In M/s Skipper Beverages Pvt. Ltd v State,[viii]it was observed by the Delhi High Court that, Section 156 (3) of the Code aims at curtailing and controlling the arbitrariness on the part of the police authorities in the matter of registration of FIRs and taking up investigations, even in those cases where the same are warranted. The Section empower the Magistrate to issue directions in this regard but this provision should not be permitted to be misused by the complainants to get police cases registered even in those cases which are not very serious in nature and the Magistrate himself can hold enquiry under Chapter XV and proceed against the accused if required. Therefore, a Magistrate, must apply his mind before passing an order under Section 156 (3) of the Code and must not pass these orders mechanically on the mere asking by the complainant. These powers ought to be exercised primarily in those cases where the allegations are quite serious or evidence is beyond the reach of complainant or custodial interrogation appears to be necessary for some recovery of article or discovery of fact.

Strong reliance was placed by the High Court on Arvind bhai Ravjibhai Patel Vs. Dhirubhai Sambhubhai[ix], wherein an Hon’ble Judge of Gujarat High Court took strong exception to the growing tendency of asking the police to investigate cases under Section 156 (3) of the Code and advised the Magistrates not to pass orders mechanically. It was held that Magistrates should act under Section 156 (3) of the Code only in those cases where the assistance of the police is essentially required and the Magistrate is of the considered view that the complainant on his own may not be in a position to collect and produce evidence in support of the accusations.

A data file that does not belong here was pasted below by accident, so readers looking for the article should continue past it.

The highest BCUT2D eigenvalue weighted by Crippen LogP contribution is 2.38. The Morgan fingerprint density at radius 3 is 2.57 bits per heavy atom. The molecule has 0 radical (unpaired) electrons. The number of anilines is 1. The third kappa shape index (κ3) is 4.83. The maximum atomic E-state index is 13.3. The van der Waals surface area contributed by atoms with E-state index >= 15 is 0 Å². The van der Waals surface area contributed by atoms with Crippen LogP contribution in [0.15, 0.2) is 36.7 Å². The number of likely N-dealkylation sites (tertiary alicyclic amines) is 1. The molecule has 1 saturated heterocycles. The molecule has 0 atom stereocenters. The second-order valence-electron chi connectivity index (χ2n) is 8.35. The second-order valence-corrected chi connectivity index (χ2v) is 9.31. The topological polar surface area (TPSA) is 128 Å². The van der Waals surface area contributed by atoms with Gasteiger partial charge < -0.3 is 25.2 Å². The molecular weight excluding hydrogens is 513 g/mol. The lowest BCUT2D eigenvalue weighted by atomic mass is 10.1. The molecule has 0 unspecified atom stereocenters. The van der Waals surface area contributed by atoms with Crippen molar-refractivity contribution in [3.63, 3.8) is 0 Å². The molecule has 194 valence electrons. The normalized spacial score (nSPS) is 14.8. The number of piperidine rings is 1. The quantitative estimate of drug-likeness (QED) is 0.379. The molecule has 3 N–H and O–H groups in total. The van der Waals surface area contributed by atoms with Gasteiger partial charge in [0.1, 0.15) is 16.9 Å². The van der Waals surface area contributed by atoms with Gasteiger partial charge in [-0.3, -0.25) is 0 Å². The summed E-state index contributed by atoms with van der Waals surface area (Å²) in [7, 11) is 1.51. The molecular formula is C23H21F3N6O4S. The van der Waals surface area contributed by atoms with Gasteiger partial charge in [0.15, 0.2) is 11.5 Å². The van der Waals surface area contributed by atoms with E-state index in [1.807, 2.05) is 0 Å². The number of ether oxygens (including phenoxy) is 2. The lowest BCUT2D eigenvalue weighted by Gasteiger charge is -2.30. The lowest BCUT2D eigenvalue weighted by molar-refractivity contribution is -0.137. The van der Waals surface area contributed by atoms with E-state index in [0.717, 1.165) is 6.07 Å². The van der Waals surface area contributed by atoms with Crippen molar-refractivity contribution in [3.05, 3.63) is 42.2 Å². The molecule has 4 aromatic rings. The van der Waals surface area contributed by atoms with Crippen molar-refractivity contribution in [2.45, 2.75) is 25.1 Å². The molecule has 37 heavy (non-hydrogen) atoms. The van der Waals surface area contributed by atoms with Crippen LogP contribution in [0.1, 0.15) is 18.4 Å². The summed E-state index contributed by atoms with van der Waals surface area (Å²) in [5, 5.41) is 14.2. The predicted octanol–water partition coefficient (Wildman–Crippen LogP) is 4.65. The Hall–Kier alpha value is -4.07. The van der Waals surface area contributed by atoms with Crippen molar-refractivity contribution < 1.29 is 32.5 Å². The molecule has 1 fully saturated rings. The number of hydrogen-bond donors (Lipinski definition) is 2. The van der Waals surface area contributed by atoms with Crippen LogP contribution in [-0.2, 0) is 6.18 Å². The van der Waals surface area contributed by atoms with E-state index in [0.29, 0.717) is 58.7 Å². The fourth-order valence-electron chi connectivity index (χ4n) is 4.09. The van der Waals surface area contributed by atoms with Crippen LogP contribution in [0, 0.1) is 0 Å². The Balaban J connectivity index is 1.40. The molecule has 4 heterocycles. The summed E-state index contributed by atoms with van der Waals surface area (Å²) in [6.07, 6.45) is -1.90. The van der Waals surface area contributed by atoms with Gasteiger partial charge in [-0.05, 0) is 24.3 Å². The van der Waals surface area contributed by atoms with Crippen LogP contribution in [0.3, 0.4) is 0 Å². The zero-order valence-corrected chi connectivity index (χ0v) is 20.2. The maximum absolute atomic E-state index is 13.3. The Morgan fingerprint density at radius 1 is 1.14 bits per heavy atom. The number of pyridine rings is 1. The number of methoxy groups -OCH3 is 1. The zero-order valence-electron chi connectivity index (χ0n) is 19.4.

Further, the High Court of Delhi, in Smt. Mithlesh v. The State of NCT of Delhi & Ors.[x], has held that it is not incumbent in each and every case that the Magistrate must direct registration of an FIR and the consequent investigation by the local police. The Magistrate can proceed under Section 200 of the Cr.P.C. by examining the complainant and the other witnesses which are produced and then proceed to deal with the complaint under Sections 202 to 204 of the Cr. P.C.